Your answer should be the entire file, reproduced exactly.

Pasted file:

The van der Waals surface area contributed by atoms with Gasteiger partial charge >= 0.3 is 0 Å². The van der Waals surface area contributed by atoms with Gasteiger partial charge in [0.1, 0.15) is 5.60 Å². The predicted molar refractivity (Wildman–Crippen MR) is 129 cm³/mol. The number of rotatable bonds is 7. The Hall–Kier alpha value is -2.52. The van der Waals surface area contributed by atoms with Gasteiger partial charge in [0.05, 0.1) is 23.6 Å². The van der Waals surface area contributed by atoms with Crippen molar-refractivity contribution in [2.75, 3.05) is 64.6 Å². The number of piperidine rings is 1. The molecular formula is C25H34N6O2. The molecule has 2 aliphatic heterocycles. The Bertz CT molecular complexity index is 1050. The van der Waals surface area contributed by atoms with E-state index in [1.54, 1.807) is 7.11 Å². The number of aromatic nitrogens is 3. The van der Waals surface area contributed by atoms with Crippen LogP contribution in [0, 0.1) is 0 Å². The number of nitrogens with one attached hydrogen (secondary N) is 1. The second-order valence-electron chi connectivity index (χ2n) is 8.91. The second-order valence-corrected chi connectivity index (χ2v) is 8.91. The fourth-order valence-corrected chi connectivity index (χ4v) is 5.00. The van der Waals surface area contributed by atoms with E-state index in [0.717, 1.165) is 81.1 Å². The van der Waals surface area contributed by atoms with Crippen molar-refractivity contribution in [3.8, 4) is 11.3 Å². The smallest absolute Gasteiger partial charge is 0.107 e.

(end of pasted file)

The van der Waals surface area contributed by atoms with Gasteiger partial charge >= 0.3 is 0 Å². The van der Waals surface area contributed by atoms with Gasteiger partial charge in [0.1, 0.15) is 5.60 Å². The predicted molar refractivity (Wildman–Crippen MR) is 129 cm³/mol. The number of rotatable bonds is 7. The Hall–Kier alpha value is -2.52. The van der Waals surface area contributed by atoms with Gasteiger partial charge in [0.05, 0.1) is 23.6 Å². The van der Waals surface area contributed by atoms with Crippen molar-refractivity contribution in [2.75, 3.05) is 64.6 Å². The number of piperidine rings is 1. The molecular formula is C25H34N6O2. The molecule has 2 aliphatic heterocycles. The Bertz CT molecular complexity index is 1050. The van der Waals surface area contributed by atoms with E-state index in [1.54, 1.807) is 7.11 Å². The number of aromatic nitrogens is 3. The van der Waals surface area contributed by atoms with Crippen LogP contribution in [0, 0.1) is 0 Å². The number of nitrogens with one attached hydrogen (secondary N) is 1. The second-order valence-electron chi connectivity index (χ2n) is 8.91. The second-order valence-corrected chi connectivity index (χ2v) is 8.91. The fourth-order valence-corrected chi connectivity index (χ4v) is 5.00. The van der Waals surface area contributed by atoms with E-state index in [0.717, 1.165) is 81.1 Å². The van der Waals surface area contributed by atoms with Crippen molar-refractivity contribution in [3.8, 4) is 11.3 Å². The smallest absolute Gasteiger partial charge is 0.107 e.